- The abundances and diversity of dinoflagellate cysts (including non-indigenous or harmful species) in ballast sediments were examined for the east and west coasts and the Great Lakes, to assess the potential invasion risk for these organisms and to determine similarity across regions.
- In total, 147 ships were sampled, distributed among three categories: (1) transoceanic, with mandatory ballast water exchange (BWE); (2) coastal with BWE; and (3) coastal without BWE. Factors that could account for variability in results were examined including ship routes, BWE, ballast water age and sediment volume in ballast tanks.
- The pattern of potential invasion risk differs according to the region examined. The east coast had greater concentrations of viable cysts per tank, particularly for coastal ships (with a maximum close to 2 × 106 cysts per tank in coastal exchanged ships compared with 1 × 105 for the west coast). When considering viable cysts g-1 dry sediment, maximum concentrations were found in unexchanged coastal ships from the east coast (28 cysts g-1 compared with 5 for the west coast), but these ships contained less sediment, decreasing the overall abundance of cysts per tank. These results are in the lower range of values reported for Scotland or Australia, which reached a maximum of 2.3 × 104 cysts cm−3 of sediment.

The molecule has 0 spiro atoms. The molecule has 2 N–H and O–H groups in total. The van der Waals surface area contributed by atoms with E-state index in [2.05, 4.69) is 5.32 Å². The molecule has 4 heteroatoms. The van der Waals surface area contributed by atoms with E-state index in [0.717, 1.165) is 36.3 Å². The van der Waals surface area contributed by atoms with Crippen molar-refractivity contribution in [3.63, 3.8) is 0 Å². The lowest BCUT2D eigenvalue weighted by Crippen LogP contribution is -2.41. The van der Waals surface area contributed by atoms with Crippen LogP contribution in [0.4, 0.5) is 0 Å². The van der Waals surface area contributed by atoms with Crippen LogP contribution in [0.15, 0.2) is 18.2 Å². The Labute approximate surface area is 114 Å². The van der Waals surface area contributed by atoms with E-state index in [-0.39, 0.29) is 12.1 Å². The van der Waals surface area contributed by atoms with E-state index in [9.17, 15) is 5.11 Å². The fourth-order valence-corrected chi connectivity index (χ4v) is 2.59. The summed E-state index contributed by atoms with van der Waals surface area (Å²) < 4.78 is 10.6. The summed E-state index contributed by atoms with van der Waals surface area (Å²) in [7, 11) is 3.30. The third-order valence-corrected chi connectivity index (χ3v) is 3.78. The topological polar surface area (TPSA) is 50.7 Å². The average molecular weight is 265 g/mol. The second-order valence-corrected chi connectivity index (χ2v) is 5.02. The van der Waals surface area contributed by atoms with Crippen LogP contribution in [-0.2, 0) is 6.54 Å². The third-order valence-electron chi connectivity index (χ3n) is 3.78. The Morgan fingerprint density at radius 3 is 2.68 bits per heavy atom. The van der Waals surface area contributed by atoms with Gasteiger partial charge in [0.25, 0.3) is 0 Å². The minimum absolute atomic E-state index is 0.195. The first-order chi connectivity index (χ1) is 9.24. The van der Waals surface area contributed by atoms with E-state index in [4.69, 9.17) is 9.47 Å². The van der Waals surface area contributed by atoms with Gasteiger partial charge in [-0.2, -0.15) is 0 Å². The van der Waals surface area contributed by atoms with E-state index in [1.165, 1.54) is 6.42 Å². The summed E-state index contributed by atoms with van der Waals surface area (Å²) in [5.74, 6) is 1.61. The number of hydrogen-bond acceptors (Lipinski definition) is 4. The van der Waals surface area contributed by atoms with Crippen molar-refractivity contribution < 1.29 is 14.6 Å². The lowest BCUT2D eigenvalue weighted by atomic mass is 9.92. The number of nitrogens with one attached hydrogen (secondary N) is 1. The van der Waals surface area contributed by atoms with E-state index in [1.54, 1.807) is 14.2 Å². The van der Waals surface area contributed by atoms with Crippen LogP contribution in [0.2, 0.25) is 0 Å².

- Ballast water exchange had a different influence according to the region: on the east coast, the invasion risk was reduced by BWE while it had no significant effect in the other two regions. Ballast water age and sediment volume were also different among regions, but they were not clearly related with cyst concentrations in ballast tanks.
- Future management of ballast sediment should take into consideration these regional differences in order to reduce the introduction of dinoflagellate NIS that threaten the conservation of coastal habitats through reduction of native diversity.
Copyright © 2012 John Wiley & Sons, Ltd.